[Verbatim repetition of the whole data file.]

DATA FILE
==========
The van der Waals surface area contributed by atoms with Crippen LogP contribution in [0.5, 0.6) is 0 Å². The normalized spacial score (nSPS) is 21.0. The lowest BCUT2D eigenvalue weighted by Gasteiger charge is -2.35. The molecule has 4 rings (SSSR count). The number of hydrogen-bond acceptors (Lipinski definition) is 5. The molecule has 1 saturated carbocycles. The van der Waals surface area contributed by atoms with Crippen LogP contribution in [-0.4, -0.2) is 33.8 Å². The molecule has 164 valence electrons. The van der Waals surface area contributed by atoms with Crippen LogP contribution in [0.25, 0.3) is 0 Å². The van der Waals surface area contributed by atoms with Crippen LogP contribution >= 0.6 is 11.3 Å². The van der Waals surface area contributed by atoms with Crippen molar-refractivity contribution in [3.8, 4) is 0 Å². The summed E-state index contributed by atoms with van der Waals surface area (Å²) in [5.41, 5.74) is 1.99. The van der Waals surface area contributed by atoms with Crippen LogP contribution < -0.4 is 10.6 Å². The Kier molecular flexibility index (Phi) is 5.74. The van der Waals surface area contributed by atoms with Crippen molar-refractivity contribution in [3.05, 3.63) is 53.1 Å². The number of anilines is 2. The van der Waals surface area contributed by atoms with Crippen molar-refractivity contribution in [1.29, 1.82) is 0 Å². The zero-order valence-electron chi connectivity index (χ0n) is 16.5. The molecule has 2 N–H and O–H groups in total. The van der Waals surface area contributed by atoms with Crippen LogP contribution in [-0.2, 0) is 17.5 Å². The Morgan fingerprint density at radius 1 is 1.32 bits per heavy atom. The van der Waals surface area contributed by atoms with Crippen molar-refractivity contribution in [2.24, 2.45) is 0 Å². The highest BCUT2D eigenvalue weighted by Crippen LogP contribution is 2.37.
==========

The van der Waals surface area contributed by atoms with Crippen LogP contribution in [0.5, 0.6) is 0 Å². The normalized spacial score (nSPS) is 21.0. The lowest BCUT2D eigenvalue weighted by Gasteiger charge is -2.35. The molecule has 4 rings (SSSR count). The number of hydrogen-bond acceptors (Lipinski definition) is 5. The molecule has 1 saturated carbocycles. The van der Waals surface area contributed by atoms with Crippen LogP contribution in [-0.4, -0.2) is 33.8 Å². The molecule has 164 valence electrons. The van der Waals surface area contributed by atoms with Crippen LogP contribution in [0.25, 0.3) is 0 Å². The van der Waals surface area contributed by atoms with Crippen LogP contribution >= 0.6 is 11.3 Å². The van der Waals surface area contributed by atoms with Crippen molar-refractivity contribution in [3.8, 4) is 0 Å². The summed E-state index contributed by atoms with van der Waals surface area (Å²) in [5.41, 5.74) is 1.99. The van der Waals surface area contributed by atoms with Crippen LogP contribution < -0.4 is 10.6 Å². The Kier molecular flexibility index (Phi) is 5.74. The van der Waals surface area contributed by atoms with Crippen molar-refractivity contribution in [3.05, 3.63) is 53.1 Å². The number of anilines is 2. The van der Waals surface area contributed by atoms with Crippen molar-refractivity contribution in [1.29, 1.82) is 0 Å². The zero-order valence-electron chi connectivity index (χ0n) is 16.5. The molecule has 2 N–H and O–H groups in total. The van der Waals surface area contributed by atoms with Crippen LogP contribution in [-0.2, 0) is 17.5 Å². The Morgan fingerprint density at radius 1 is 1.32 bits per heavy atom. The van der Waals surface area contributed by atoms with Crippen molar-refractivity contribution in [2.24, 2.45) is 0 Å². The highest BCUT2D eigenvalue weighted by Crippen LogP contribution is 2.37.